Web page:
More advanced process changes involve putting the AI earlier in the process. For instance, the businessperson sends the NDA to the AI, who reviews and either approves or rejects it, where rejection means “not salvageable, use our own NDA instead”. This would cover two-thirds of the situations, according to statistics of our own product NDA Lynn. In the other one third, negotiations can be started based on a redline prepared by the AI tool. And even here, the lawyer is not (yet) necessary: the redline can be sent back for initial comment, once those are reviewed by the other party, the lawyer can resolve the feedback and negotiate towards mutual agreement.
Enabling such changes first of all requires a clear workflow. Businesspeople should know to involve the AI, and when to approach the other side with a redline. Technology can help: the review tool can take care of most of the administrative burden, and keep track of the latest actions taken and the next steps to be performed by humans. However, this only works if the humans involved are in agreement on what the next steps are supposed to be. Establishing assent on such matters is very hard, as it may involve changing a company’s culture or even overcoming corporate infighting.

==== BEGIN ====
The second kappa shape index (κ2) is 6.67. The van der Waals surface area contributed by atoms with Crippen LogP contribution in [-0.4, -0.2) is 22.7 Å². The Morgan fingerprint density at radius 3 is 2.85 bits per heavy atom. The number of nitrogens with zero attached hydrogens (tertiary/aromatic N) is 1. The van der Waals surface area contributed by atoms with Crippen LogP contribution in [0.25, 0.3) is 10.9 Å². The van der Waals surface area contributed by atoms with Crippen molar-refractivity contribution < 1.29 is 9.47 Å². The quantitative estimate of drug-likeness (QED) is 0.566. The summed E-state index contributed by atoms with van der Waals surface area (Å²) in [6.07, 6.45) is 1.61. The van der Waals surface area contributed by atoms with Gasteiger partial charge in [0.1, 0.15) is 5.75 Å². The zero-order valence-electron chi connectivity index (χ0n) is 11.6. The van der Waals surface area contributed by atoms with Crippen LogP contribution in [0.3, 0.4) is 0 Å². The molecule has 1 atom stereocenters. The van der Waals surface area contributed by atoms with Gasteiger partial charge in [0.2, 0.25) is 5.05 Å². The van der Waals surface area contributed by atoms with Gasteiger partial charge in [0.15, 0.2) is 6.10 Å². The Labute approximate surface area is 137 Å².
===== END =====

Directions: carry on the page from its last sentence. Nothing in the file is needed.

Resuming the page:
A related matter is to know what the AI tool is to approve or reject. In general terms, most companies have an understanding of what is acceptable in their line of business. For instance, software companies typically want to retain their IP and are concerned with employee poaching, while food suppliers worry more about quality provisions, returns and the confidentiality of price discounts, to name two examples. But zooming in a little more often reveals blind spots: what do we mean with “we typically want to retain IP”? What amount of returns do we accept, exactly? And are there combinations: is a small price discount with a high return right for the customer acceptable just like a high discount with no right of return?
Successfully deploying legal tech thus, as a first step, forces a company to reflect on its workflows involving the legal department and the underlying assumptions about the business. Getting this on the table in an actionable format is a huge challenge, but at the same time represents 80% of what is needed for a true transformation of such workflows. The tool can then quickly be deployed to fit the new process. As always with technology, it’s not about the tool but about the humans using it.
About the Author
Arnoud has been working as an IT lawyer since 1993. After a career at Royal Philips as IP counsel, he became partner at ICTRecht Legal Services, which has grown from a two-man firm in 2008 to a 80+ person legal consultancy firm.